9)            There is very little coverage by the BBC of the reality of settlements. Sometimes they are referred to as ‘Israeli towns’ or ‘Israeli-populated areas’ instead of illegal colonies built on occupied land. Settlers are never asked awkward questions about the Palestinians whom they have displaced. It is never made explicit that the settlers are backed, financed, protected and armed by the Israeli state and are free to threaten and kill Palestinians.  Settlers regularly attack Palestinians and steal their crops and land with impunity.

10)            A search through BBC Online reveals that settlers are usually shown smiling with their children. Settlers are never portrayed as violent, armed thugs, although this how they are experienced by Palestinians. Settlements are described as ‘neighbourhoods’, in ‘disputed’ territories.

11)            Among other topics neglected by the BBC are: the effect of the Wall on the indigenous population; checkpoints and closures; Israel’s shoot-to-kill policy (confirmed recently by an Israeli whistle-blower); Israeli refuseniks, both conscripts and professional soldiers and pilots who refuse to serve in the Occupied Territories and the non-violent resistance against the occupation.

12)            The BBC has failed to point out in its reports regarding the Wall that this is not on the “green line” between Israel and the Occupied Territories, but deep inside Palestinian land, in places in concentric circles and loops, strangulating whole communities.  On the contrary, the BBC has frequently referred to the Wall as being on “the border”. Nor has the Wall been given the coverage appropriate to the seriousness and illegality of the situation.  We doubt that the building of such a monstrous Wall on any other location would be so under-reported.

13)            For every mile of the Wall which has been built, Israeli and Palestinian peace activists have joined together in non-violent actions to resist. Such demonstrations have been brutally attacked by settlers and the Israeli occupation forces, hundreds of arrests have been made, but none of this has been shown on the BBC. As we write, Palestinians in Bil’in are being lifted from their beds and arrested because of their participation in the weekly non-violent anti-Wall protests; and the Rabbis for Human Rights organize, day after day, olive harvest support for farmers in different villages suffering from settler harassment. These are daily realities which the BBC renders invisible.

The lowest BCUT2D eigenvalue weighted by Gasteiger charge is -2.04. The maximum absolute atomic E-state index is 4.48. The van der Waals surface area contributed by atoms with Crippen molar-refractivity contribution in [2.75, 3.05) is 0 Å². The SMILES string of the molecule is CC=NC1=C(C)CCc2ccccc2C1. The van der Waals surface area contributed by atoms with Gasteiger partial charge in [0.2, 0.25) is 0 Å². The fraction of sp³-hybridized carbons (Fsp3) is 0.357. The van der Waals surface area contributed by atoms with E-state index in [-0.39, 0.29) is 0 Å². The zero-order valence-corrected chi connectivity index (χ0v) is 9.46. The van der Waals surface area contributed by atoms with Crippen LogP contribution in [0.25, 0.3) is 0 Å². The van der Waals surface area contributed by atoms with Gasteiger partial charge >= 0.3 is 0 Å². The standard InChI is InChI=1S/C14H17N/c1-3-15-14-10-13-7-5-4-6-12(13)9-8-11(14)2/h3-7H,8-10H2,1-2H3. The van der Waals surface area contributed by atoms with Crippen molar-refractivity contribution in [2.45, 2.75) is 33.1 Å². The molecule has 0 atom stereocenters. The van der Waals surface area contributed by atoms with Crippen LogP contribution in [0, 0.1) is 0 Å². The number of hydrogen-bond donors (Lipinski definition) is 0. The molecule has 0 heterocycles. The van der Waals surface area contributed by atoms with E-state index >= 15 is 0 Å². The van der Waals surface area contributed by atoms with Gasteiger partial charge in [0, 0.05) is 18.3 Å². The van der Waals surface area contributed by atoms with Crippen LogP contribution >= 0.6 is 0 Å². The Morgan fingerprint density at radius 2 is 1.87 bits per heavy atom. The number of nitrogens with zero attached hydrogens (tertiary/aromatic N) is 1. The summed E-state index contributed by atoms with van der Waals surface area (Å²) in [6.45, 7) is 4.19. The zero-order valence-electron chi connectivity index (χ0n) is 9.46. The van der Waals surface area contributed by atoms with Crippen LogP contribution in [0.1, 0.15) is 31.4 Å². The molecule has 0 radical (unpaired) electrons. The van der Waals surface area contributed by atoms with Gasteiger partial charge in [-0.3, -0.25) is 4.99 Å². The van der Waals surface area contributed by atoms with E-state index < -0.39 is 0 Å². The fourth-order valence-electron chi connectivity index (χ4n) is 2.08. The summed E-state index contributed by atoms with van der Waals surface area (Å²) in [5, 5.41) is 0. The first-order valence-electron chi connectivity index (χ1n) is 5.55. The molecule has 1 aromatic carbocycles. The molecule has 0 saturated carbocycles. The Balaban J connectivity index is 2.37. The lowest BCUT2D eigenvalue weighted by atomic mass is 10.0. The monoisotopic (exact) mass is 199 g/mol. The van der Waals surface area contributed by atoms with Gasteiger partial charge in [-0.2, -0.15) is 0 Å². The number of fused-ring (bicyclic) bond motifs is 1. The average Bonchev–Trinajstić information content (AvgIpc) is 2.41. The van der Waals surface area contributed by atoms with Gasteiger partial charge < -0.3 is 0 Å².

14)            The Israeli framing of the conflict is that Israel is a democratic state, defending itself against terrorism, which is forced on a daily basis to fight for its survival even to the extent of sometimes using unpalatable means. We believe this is the version that is overwhelmingly conveyed by the BBC, implicitly if not explicitly. It leads to a disproportionate concentration on armed violence, whether by the Israeli state or by Palestinian groups, and it reduces the official Palestinian political voice to one of condemning the violence on both sides. The danger with this approach is that the Palestinian struggle for self-determination is perceived as illegitimate because it is based on violence or because it is seen as being antithetical to the existence of the democratic state of Israel.

15)            An alternative framing of the conflict is that it is between an occupying military power, without any democratic legitimacy in the occupied territories, and the democratic aspiration of the Palestinian people, expressed most recently through Presidential elections, to the democratic state to which they are entitled in international law. This approach would tend to legitimise Palestinian resistance to Israeli occupation, while allowing for individual acts of terrorism to be condemned.

16)            We invite the Review to compare the way the Palestinian struggle is framed with the portrayal of other struggles for democratic self-determination, such as the popular movements which brought down Soviet communism in Eastern Europe or more recent events in former Soviet republics. We believe that such a comparison would show that where the framing is one of democracy and popular resistance the coverage tends to emphasise the role and aspirations of ordinary people, with whom listeners and viewers can readily identify, who are trying to throw off oppression. It thus tends to be sympathetic to those engaged in the struggle, reflecting our own world view which is one of people living freely in democratic nation states. In the Israeli-Palestinian context we believe that this would lead to greater emphasis on the intrusive and oppressive nature of the military occupation, the resilience of ordinary Palestinians under occupation, the role of civil society in both Israel and the Palestinian territories, for example in organising peaceful protests against the Wall, and Israeli practices including house demolitions, destruction of agricultural land and the control of movement within the occupied territories. It would also focus attention on the reality of Israeli settlements both as they affect the daily life of Palestinians and as a means of annexing Palestinian land and resources.  We believe that such coverage would not only be more representative of how most Palestinians in the occupied territories experience the conflict, and of their predominantly peaceful and democratic aspirations, but would also tend to support the efforts of those on both sides who use democratic and peaceful means. Coverage which focuses disproportionately on violence feeds the cycle of violence.